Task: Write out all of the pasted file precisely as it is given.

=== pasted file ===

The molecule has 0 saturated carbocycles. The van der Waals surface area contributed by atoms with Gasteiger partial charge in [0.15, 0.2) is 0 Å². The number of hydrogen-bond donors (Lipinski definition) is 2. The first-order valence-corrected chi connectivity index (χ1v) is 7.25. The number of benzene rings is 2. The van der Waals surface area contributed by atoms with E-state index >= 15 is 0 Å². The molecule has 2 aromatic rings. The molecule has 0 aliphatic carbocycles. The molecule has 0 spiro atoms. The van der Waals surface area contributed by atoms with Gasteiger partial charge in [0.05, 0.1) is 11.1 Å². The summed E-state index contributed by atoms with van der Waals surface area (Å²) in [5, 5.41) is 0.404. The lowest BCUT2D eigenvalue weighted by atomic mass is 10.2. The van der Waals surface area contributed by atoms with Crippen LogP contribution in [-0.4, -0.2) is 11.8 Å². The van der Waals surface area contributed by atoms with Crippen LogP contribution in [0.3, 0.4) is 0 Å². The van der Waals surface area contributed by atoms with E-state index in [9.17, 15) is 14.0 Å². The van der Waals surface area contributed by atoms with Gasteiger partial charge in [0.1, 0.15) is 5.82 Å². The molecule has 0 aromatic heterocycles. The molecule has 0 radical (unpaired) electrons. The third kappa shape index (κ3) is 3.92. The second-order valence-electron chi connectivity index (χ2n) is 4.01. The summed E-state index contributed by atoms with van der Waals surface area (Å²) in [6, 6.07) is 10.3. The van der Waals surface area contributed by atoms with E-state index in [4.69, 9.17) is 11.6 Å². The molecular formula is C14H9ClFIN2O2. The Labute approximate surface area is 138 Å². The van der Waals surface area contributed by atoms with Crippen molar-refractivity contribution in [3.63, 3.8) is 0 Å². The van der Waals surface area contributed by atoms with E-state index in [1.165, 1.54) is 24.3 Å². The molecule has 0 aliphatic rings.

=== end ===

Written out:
The molecule has 0 saturated carbocycles. The van der Waals surface area contributed by atoms with Gasteiger partial charge in [0.15, 0.2) is 0 Å². The number of hydrogen-bond donors (Lipinski definition) is 2. The first-order valence-corrected chi connectivity index (χ1v) is 7.25. The number of benzene rings is 2. The van der Waals surface area contributed by atoms with E-state index >= 15 is 0 Å². The molecule has 2 aromatic rings. The molecule has 0 aliphatic carbocycles. The molecule has 0 spiro atoms. The van der Waals surface area contributed by atoms with Gasteiger partial charge in [0.05, 0.1) is 11.1 Å². The summed E-state index contributed by atoms with van der Waals surface area (Å²) in [5, 5.41) is 0.404. The lowest BCUT2D eigenvalue weighted by atomic mass is 10.2. The van der Waals surface area contributed by atoms with Crippen LogP contribution in [-0.4, -0.2) is 11.8 Å². The van der Waals surface area contributed by atoms with Crippen LogP contribution in [0.3, 0.4) is 0 Å². The van der Waals surface area contributed by atoms with E-state index in [9.17, 15) is 14.0 Å². The van der Waals surface area contributed by atoms with Gasteiger partial charge in [0.1, 0.15) is 5.82 Å². The molecule has 0 aromatic heterocycles. The molecule has 0 radical (unpaired) electrons. The third kappa shape index (κ3) is 3.92. The second-order valence-electron chi connectivity index (χ2n) is 4.01. The summed E-state index contributed by atoms with van der Waals surface area (Å²) in [6, 6.07) is 10.3. The van der Waals surface area contributed by atoms with E-state index in [4.69, 9.17) is 11.6 Å². The molecular formula is C14H9ClFIN2O2. The Labute approximate surface area is 138 Å². The van der Waals surface area contributed by atoms with Crippen molar-refractivity contribution in [3.63, 3.8) is 0 Å². The van der Waals surface area contributed by atoms with E-state index in [1.165, 1.54) is 24.3 Å². The molecule has 0 aliphatic rings.